You see this kind of rethinking of retail everywhere you go. Online stores like Warby Parker and Modcloth are popping up in real life around the country. At the same time classic brick and mortar shops, like Nordstromand Best Buy, are using their physical stores to help drives sales online and vice versa.

This kind of creativity is exciting but it is just part of the overall evolution in retail. As more shopping moves online, it’s inevitable that we’ll see a change in the overall demand for different kinds of workers. Just look at Amazon Go, the online retailer’s latest foray into the real world. The Settle-based supermarket will work completely by automation. You just take what you need and leave and Amazon charges your account without requiring any human interaction at all. It’s a delight for shoppers but could dramatically reshape the number and types of jobs in future grocery stores.

As low-paid jobs fade, they’ll be replaced by higher-paying jobs in both physical and online retail. A recent study by the Progressive Policy Instituteshows that while retail saw a gain of 27,000 jobs last year, ecommerce jobs climbed by 97,000. Those ecommerce jobs pay an average $21.13 compared to an average $16.65 per hour in general retail.

But the trick will be moving displaced workers into better jobs that will pay more. It’s naïve to think that a laid-off cashier in a small town in Alabama can just pick up and move to a higher paying ecommerce job that might be located in Washington state.

In order for the new economy to benefit everyone, we have to make sure these new jobs are available to everyone. We can do that by ensuring technology jobs are spread throughout the country, not just concentrated in places like Silicon Valley and Boston. Smaller towns can become tech hubs. Just look at what’s happening in Augusta, Ga., where a group of entrepreneurs are building incubators and helping to create a tech-friendly environment.

We also need to laser focus on retraining workers. That means tech companies and government working together to come up with smart new ways to train people. One good example of this is TechHire Eastern Kentucky. Launched by Ankur Gopal, the CEO of Interapt out of Louisville, Ky., with support from the local government, the program trains people through class study and apprenticeships to move into tech jobs.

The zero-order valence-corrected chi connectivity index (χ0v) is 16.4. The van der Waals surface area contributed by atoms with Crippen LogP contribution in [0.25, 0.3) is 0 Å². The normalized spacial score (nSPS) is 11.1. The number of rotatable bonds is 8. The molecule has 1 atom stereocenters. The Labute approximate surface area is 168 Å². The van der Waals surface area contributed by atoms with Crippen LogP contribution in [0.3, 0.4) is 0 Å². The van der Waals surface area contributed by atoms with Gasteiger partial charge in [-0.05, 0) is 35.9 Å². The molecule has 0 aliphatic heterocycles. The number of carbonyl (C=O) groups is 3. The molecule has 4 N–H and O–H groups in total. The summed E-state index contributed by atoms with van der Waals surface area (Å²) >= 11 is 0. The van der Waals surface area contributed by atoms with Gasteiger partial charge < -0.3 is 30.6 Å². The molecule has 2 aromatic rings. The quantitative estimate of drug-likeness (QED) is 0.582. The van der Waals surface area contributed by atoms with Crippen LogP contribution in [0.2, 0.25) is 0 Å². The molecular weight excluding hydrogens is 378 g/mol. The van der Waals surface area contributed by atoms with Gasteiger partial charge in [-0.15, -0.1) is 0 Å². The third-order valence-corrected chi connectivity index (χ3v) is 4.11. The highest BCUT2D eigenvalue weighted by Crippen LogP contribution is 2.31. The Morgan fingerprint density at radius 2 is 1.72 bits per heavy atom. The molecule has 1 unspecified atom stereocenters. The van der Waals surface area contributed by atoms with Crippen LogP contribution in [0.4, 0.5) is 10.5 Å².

If we are to successfully move to the next phase of retail, which will be a mix of brick-and-mortar and ecommerce, we need to make sure there are new and better opportunities for workers. Those opportunities will come from creative new shops as well as good-paying tech and warehouse jobs. It’s a mix that will be good for customers, and good for employees.

Kish Rajan is Chief Evangelist at CALinnovates.

CALinnovates Statement on the Appointment of Commissioner Jessica Rosenworcel to the FCC

According to multiple reports, the White House has decided to nominate former FCC Commissioner Jessica Rosenworcel to return to the agency. We join a bipartisan chorus in declaring that it’s about time.

Should Rosenworcel’s appointment be confirmed by Congress, her return to the FCC will inject an even greater amount of wisdom and forward-thinking to this currently condensed policy-making body. As we noted when she was initially appointed to the FCC in 2012, and as Senate Minority Leader Chuck Schumer has correctly pointed out, Rosenworcel understands the rapidly changing nature of technology and the important role the tech sector plays in the innovation economy. Among the many issues Rosenworcel has championed that will return to the regulatory discussion include a vital continuation of the education and advocacy she continues to lead around the closing of the homework gap. The FCC and the nation will be well-served by her experience, expertise and intellect.

“Americans from Silicon Valley to the Hudson Valley will benefit greatly from Jessica Rosenworcel’s reappointment to the FCC. Welcome back, Commissioner Rosenworcel. You’ve been missed,” said Mike Montgomery, CALinnovates executive director.

Solving Infrastructure Problems From the Bottom Up

By Kish Rajan

Walking down the streets of San Diego, it’s not immediately apparent that the city is at the center of a technological revolution in infrastructure. That’s because the technology, 3,200 sensors, is hidden inside the city’s new street lights. The sensors collect data that will help the city save $2.5 million on electricity each year, track air quality, and improve traffic flow and parking. They can even be of use to public-safety first responders.